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Help for a Couple of Cocktail Novices (Part 1)


Kerry Beal
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Since you both seem to be enjoying Campari cocktails, make sure you try the Lucien Gaudin. http://www.kindredcocktails.com/cocktail/lucien-gaudin-cocktail

That sounds tasty.

No cocktail for me today - figured with a bit of a headache it wouldn't make it any better. But I did hit the liquor store and pick up a couple more bottles for my collection down here - Pimms, Aperol and dry vermouth.

Couple of weird bottles in my collection here that I thought I'd mention in case anyone had some ideas for them. Creme Violette, nocino, vin de noix, Licor 42, advocate, cynar, kirsh, apricot brandy - just to name a few of the more interesting characters.

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Kerry,

Cynar is the duct tape of the cocktail world. Aromatic, interesting, slightly bittersweet. Sort of honeyed tobacco-ish. It works well with rums, Scotch, brandy, and in general sour applications. Here are two of mine I like quite a bit:

Fumidus

1 oz Islay (peaty) Scotch

1 oz Cynar

1/2 oz lemon juice

1/2 oz Sweet vermouth (I like Punt e Mes here)

2 dashes Bittermens Xocolatl Mole Bitters

Shake, strain, up. Flame orange peel over top.

Honeymusk

1 oz Smith & Cross Jamaican rum

1 oz lemon juice

3/4 oz pineapple syrup

1/2 oz Cynar

This definitely needs Smith & Cross - it's high-proof, heavy-bodied and tropical.

I'm glad you're enjoying your foray into the world of cocktails.

Thanks,

Zachary

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Creme Violette, nocino, vin de noix, Licor 42, advocate, cynar, kirsh, apricot brandy - just to name a few of the more interesting characters.

I'm jealous of the violette, I've wanted to get my hands on some just so I can make an authentic Aviation but the LCBO seems to be obstinately refusing to carry it. Cynar and apricot brandy seem to come up pretty often in the cocktail world, especially the apricot, so you'll have plenty of uses for those. The Art of Choke is a nice one with the Cynar. I've stumbled across a couple cocktails with kirsch, I mainly use it in desserts, but I'm sure there are more drinks than I know about. I've never had access to the walnut liqueurs but I'd be surprised if somebody hasn't created drinks with them.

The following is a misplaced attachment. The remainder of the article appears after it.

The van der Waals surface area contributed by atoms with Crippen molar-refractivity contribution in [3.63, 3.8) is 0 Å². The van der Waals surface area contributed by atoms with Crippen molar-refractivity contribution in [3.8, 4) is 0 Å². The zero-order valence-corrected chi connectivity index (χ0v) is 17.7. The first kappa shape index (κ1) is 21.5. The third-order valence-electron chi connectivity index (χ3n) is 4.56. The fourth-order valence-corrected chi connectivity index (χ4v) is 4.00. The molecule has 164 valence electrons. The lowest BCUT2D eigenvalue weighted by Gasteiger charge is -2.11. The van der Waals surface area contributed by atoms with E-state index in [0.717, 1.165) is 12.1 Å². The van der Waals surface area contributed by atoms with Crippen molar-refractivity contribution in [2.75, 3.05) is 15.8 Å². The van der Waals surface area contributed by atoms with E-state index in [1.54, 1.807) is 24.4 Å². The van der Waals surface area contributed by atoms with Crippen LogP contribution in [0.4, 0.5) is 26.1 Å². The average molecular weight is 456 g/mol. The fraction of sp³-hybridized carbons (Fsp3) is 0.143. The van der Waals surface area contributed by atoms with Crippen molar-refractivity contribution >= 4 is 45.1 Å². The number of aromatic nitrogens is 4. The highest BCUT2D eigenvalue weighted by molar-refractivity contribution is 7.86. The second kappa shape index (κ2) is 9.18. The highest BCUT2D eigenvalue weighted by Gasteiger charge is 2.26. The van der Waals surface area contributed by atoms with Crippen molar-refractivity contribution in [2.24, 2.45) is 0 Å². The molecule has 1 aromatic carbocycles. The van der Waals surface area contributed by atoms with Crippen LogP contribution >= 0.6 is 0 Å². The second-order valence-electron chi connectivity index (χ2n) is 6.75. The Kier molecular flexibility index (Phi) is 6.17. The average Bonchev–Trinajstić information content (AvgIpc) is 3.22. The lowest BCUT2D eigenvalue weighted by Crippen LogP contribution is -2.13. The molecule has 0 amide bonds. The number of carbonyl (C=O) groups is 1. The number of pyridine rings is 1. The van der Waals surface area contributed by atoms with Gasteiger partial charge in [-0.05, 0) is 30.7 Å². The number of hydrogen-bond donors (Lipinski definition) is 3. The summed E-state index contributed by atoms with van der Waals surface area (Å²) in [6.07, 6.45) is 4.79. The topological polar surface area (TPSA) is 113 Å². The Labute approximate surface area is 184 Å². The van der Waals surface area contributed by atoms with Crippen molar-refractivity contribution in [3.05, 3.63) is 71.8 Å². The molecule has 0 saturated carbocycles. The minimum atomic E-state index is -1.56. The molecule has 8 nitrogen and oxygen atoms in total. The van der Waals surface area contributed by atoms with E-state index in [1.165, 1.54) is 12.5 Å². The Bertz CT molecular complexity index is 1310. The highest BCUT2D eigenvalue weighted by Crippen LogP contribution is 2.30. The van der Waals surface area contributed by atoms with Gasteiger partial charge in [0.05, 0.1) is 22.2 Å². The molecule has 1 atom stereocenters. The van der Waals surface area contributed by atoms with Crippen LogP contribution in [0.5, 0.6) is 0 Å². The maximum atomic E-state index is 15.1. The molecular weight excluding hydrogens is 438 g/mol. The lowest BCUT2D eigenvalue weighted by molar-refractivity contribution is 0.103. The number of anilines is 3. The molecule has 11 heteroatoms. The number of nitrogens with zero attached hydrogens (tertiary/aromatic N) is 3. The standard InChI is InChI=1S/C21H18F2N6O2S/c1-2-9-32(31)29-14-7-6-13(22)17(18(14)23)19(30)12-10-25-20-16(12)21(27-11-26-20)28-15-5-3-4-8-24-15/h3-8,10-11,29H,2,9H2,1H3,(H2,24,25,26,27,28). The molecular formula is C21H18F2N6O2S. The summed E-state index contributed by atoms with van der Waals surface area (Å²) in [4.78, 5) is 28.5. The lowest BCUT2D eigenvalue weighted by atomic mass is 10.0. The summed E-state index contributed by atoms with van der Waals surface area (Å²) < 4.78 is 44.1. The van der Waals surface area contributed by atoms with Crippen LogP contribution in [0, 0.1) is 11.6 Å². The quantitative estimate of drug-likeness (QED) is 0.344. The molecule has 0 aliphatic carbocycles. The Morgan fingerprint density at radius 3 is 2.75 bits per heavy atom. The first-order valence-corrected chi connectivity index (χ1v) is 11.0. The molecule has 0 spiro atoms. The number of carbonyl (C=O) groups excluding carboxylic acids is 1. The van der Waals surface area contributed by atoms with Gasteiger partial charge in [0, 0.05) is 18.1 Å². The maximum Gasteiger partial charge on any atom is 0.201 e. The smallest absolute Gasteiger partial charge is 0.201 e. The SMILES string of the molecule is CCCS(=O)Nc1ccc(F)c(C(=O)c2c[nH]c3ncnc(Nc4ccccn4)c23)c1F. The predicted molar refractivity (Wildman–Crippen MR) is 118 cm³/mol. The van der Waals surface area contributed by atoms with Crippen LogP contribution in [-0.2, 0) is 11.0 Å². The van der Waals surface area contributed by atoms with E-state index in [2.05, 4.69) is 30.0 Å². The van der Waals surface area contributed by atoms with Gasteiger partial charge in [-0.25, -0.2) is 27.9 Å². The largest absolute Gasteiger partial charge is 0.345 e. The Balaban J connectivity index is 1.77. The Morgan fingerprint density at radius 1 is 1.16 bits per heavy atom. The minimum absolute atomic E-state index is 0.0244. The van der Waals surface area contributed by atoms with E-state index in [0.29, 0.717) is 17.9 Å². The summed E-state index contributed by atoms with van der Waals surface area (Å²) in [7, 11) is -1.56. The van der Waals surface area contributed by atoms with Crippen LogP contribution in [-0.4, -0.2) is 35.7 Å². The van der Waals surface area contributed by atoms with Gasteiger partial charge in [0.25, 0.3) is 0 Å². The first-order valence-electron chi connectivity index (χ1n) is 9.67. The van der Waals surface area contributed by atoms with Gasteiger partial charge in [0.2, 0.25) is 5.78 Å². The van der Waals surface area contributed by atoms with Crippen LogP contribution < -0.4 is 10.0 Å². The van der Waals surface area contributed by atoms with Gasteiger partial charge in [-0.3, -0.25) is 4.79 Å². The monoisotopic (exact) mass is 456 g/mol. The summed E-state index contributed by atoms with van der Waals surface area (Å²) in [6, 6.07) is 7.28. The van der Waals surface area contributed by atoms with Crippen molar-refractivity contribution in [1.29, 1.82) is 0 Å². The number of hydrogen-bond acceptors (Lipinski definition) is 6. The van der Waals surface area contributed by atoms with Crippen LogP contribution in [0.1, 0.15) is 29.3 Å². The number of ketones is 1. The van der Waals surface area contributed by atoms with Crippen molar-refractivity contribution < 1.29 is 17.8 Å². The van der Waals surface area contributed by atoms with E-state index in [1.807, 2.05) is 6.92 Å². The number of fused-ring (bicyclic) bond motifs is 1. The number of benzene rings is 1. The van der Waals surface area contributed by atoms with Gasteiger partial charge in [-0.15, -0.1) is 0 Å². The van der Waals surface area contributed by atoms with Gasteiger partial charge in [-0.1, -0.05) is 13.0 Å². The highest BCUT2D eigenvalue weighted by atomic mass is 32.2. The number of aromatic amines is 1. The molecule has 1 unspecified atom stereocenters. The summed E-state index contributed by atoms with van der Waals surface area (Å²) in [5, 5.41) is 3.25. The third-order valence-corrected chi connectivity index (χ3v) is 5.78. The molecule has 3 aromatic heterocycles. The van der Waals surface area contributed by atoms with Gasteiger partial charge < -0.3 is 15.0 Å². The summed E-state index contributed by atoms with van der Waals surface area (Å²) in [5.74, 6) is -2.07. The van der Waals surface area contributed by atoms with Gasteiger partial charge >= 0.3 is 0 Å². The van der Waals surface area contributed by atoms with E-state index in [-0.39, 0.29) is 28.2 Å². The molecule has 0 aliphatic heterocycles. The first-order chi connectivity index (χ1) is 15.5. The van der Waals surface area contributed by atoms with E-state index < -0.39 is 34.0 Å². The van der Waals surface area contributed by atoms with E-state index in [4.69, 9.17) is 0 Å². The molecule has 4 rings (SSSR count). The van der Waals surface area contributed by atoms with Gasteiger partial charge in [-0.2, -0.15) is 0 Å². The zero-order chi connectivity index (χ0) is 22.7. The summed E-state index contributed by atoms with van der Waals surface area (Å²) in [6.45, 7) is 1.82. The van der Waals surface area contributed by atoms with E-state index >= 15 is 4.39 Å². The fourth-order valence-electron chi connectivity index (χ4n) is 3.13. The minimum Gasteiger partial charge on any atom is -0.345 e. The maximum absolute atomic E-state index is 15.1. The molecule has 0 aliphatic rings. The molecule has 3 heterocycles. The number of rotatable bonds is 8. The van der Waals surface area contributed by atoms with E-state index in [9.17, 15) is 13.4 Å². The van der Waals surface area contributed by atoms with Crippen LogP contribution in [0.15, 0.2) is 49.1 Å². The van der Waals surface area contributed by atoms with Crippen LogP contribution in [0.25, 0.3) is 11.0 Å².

It's kinda like wrestling a gorilla... you don't stop when you're tired, you stop when the gorilla is tired.

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Kerry,

Cynar is the duct tape of the cocktail world. Aromatic, interesting, slightly bittersweet. Sort of honeyed tobacco-ish. It works well with rums, Scotch, brandy, and in general sour applications. Here are two of mine I like quite a bit:

Fumidus

1 oz Islay (peaty) Scotch

1 oz Cynar

1/2 oz lemon juice

1/2 oz Sweet vermouth (I like Punt e Mes here)

2 dashes Bittermens Xocolatl Mole Bitters

Shake, strain, up. Flame orange peel over top.

Honeymusk

1 oz Smith & Cross Jamaican rum

1 oz lemon juice

3/4 oz pineapple syrup

1/2 oz Cynar

This definitely needs Smith & Cross - it's high-proof, heavy-bodied and tropical.

I'm glad you're enjoying your foray into the world of cocktails.

Thanks,

Zachary

I bought my cynar to make 'smoke 'n choke' chocolate fillings. Looking forward to trying it in some other things.

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Creme Violette, nocino, vin de noix, Licor 42, advocate, cynar, kirsh, apricot brandy - just to name a few of the more interesting characters.

I'm jealous of the violette, I've wanted to get my hands on some just so I can make an authentic Aviation but the LCBO seems to be obstinately refusing to carry it. Cynar and apricot brandy seem to come up pretty often in the cocktail world, especially the apricot, so you'll have plenty of uses for those. The Art of Choke is a nice one with the Cynar. I've stumbled across a couple cocktails with kirsch, I mainly use it in desserts, but I'm sure there are more drinks than I know about. I've never had access to the walnut liqueurs but I'd be surprised if somebody hasn't created drinks with them.

Brought the violette back from France. Nocino and vin de noix are home brewed - and damn yummy I might add!

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Kerry -- now that you have Pimms and Campari, try this one that got published in Mutineer Magazine. Very good on a hot night, and low enough in alcohol that you can have a few.

Grumpy Brit #2

by Dan Chadwick, Kindred Cocktails

1 oz Campari

1 oz Pimm's No. 1 Cup

1 oz Grapefruit juice

Shake, strain, rocks, lowball.

Kindred Cocktails | Craft + Collect + Concoct + Categorize + Community

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I know Rumdood prefers white grapefruit, and cuts out the centers too.

I have not done the a/b with the commonly available pink or ruby grapefruit. How is white different?

Also, I have no desire to cut out the center as I like the bitterness of the grapefruit. I eat the segment "skins".

Todays grapefruits seem very sweet. I think that they were much more tart when I was a kid. Even my mom put some sweetener on hers in the morning. Alas, I think grapefruit messes with statins, so I don't eat it as much as I'd like.

I assure you that the above is great with whatever grapefruit you have available.